async function seedBooks() {
  console.log('Seeding books to ' + + '...');

  const jkRowling = await Author.findOne({ name: 'JK Rowling' });
  const tonyRobbins = await Author.findOne({ name: 'Tony Robbins' });

  let harryPotter = new Book({ title: 'Harry Potter', author: jkRowling._id });
  let awakenGiant = new Book({ title: 'Awaken the Giant Within', author: tonyRobbins._id });





This will create a new connection to the MongoDB database and then convert a normal array of JavaScript objects into data we can persistently access. The author will have an array of books with one book for each author in the array. To add more books, we can push to the books array and save the changes. Each book will have one author. MongoDB stores these relationships via the id. Using the populate method in our controller above, we’ll be able to view the entire object.

After running the seeder, you should be able to see your records in MongoDB Compass, as shown below. Compass is a GUI for viewing, creating, deleting, querying and editing MongoDB data.

MongoDB Compass

MongoDB Compass

Test The API

Now, to view this data from MongoDB via the API, start the Node server with npm run start and visit localhost:3000/api/authors in the web browser.

The final data will look something like:

        "_id": "5d51ea23acaf6f3380bcab56",
        "updatedAt": "2019-08-12T22:38:46.925Z",
        "createdAt": "2019-08-12T22:37:23.430Z",
        "name": "JK Rowling",
        "bio": "J.K. Rowling is the author of the much-loved series of seven Harry Potter novels, originally published between 1997 and 2007.",
        "__v": 1,
        "books": [{
            "_id": "5d51ea76f607f9339d5a76f6",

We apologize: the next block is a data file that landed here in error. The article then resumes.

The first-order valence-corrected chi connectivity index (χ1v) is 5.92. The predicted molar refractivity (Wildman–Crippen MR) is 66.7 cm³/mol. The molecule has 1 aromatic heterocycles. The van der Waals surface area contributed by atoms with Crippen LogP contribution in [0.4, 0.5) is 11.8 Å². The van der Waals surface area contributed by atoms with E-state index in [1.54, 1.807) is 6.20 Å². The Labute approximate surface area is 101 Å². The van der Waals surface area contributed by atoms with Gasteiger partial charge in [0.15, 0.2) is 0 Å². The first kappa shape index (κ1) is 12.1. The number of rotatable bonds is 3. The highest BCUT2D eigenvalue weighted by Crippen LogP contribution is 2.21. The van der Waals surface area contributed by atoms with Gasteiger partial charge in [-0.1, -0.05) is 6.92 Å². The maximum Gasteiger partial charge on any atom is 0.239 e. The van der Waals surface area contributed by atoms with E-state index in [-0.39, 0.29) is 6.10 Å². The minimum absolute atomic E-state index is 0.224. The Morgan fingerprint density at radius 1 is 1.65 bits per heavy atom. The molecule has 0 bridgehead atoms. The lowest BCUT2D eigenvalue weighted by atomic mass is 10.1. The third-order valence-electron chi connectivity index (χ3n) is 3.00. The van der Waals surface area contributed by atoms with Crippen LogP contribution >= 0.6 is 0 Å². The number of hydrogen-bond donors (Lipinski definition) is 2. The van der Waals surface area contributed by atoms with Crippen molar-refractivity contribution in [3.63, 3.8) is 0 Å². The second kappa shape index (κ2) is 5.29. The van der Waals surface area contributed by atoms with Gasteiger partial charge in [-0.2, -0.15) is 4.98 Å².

"updatedAt": "2019-08-12T22:38:46.919Z",
            "createdAt": "2019-08-12T22:38:46.919Z",
            "title": "Harry Potter",
            "author": "5d51ea23acaf6f3380bcab56",
            "__v": 0
        "_id": "5d51ea23acaf6f3380bcab57",
        "updatedAt": "2019-08-12T22:38:46.937Z",
        "createdAt": "2019-08-12T22:37:23.475Z",
        "name": "Tony Robbins",
        "bio": "Tony Robbins is an entrepreneur, best-selling author, philanthropist and the nation's #1 Life and Business Strategist.",
        "__v": 1,
        "books": [{
            "_id": "5d51ea76f607f9339d5a76f7",
            "updatedAt": "2019-08-12T22:38:46.921Z",
            "createdAt": "2019-08-12T22:38:46.921Z",
            "title": "Awaken the Giant Within",
            "author": "5d51ea23acaf6f3380bcab57",
            "__v": 0

Congratulations, you’ve built an API with Node.js, Express 4 and MongoDB!

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Connor LeechConnor is a Bay Area based software engineer interested in scalable PHP, Vue.js, and Javascript projects. He runs Employbl as a side project to help people find jobs.